Chapter 34: The Blue City

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I will meet you back here, said the Nayzun. I cannot leave the station.

The Nayzun disembarked behind them, his footfalls silent on the rock floor. The walls were smooth sandstone and the only decoration was a tile inlay depicting a map of Italy with a golden dot at the heel of the boot-shaped peninsula. Three gas lamps shed little light on the rough rock walls and over the stone floor. The Nayzun stood before them, its long arm and fingers pointing toward the door.

"Before we go, can you tell us what Mr. Goode is trying to do with the Breach?" Turtle asked.

Slavery, said the Nayzun. You will see, outside.

"What do you mean 'slavery'?" asked Agata.

The Nayzun seemed to draw back to its full height.

For centuries, men have subverted your laws to use the Mytro for evil

things. There already was violence on the Mytro, and the Mytro will not allow it. It has given you a reprieve to try to sort this out yourselves. You are important to what is happening these days, and the Mytro thinks you are capable. But humans have free will and the Mytro has misjudged them before. You have two of your hours to gather your family back together and stop this menace before the Breach manifests itself and the Mytro sets the rails on fire.

Agata sputtered. "Fire? What fire?"

When the Mytro is angry, it creates fire. Whoever is riding the rails or is in a station will die. Sometimes whole cities are destroyed. Your mother

is near a station in this place. You must find her and get her out. If you do not, there's no telling what will happen.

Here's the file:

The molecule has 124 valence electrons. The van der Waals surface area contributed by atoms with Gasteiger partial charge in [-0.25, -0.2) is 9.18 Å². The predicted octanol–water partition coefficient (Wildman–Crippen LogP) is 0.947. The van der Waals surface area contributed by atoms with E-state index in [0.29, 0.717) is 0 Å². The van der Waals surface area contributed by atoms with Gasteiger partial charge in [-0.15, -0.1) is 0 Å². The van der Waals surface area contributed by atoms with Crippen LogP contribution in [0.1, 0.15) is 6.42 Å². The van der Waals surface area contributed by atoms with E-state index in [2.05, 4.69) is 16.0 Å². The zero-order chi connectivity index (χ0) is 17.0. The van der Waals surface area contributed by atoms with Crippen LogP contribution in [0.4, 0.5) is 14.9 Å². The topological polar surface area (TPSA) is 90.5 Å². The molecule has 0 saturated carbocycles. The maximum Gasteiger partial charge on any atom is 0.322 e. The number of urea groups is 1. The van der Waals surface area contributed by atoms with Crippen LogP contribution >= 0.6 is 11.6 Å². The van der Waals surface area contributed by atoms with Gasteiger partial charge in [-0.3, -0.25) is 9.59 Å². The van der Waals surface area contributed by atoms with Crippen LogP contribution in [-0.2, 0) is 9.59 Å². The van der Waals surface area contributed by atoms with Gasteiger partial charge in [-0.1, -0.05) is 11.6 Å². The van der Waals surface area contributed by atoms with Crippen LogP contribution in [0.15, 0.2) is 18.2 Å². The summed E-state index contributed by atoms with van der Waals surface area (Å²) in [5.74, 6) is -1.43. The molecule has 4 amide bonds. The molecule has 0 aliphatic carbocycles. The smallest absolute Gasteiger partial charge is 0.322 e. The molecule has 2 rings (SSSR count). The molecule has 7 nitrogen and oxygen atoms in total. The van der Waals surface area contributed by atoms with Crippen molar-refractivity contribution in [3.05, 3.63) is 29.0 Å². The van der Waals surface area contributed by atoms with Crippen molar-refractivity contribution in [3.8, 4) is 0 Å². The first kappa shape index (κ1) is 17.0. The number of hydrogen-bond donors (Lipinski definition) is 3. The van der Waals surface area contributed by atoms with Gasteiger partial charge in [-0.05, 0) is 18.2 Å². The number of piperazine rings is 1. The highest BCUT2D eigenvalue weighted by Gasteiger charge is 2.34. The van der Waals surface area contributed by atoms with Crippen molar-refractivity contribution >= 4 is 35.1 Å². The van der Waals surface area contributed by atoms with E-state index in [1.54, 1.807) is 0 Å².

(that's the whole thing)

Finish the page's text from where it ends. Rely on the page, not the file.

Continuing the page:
"Can you stop it?" asked Turtle.

There is no need. If the Mytro catches fire, the men we are concerned with will be gone forever. You've been given a gift of time by the Mytro. Do not squander it.

"What are we trying to do? Who do we need to save?" asked Turtle.

You will see when you enter the camp. The rails say your mother is here, but she may be moved at any moment. Hurry.

Mr. Partridge opened the wooden door carefully and peeked out. A crisp, chilly wind began to pick up. Somewhere gulls cawed overhead. Mr. Partridge held the door for Turtle and Agata and followed them out.

Agata took Turtle's hand and the three walked into a bracing spray of cold, wet air. The door had opened onto a wide plain near a long, thin gray beach. The narrow, scudding clouds behind them were low on the water, and a faint mist told them it had just rained or was about to. The air was tinged with the smell of the sea. Agata shivered in Turtle's light jacket. The Nayzun ushered them out.

It was dark. They had travelled a few hours past sunset and the time zone here was six hours ahead of New York. In a few minutes, Turtle had moved thousands of miles, and he wondered if he would ever feel jet lag on these trips.

The first thing they saw on the outside was a massive field of blue plastic tents protected by a fence of thin slats connected together with wire. A riot of plastic bags and trash popped and thrashed in the wind and trash piled up at the corners of the fence, swirling up in little eddies in the wind.

The tents spread out from the edge of the field in impossibly long rows. There must have been miles of them, thought Turtle. There was the sound of children playing and people calling through the jungle of blue plastic. A little smoke rose up over some of them. Long lines of hanging clothes were strung from one tent pole to the next, and men and women moved from one tent to the other, calling in a singsong language Turtle didn't recognize. As he watched, it became clear—even from far away—that this was a tent city full of people.

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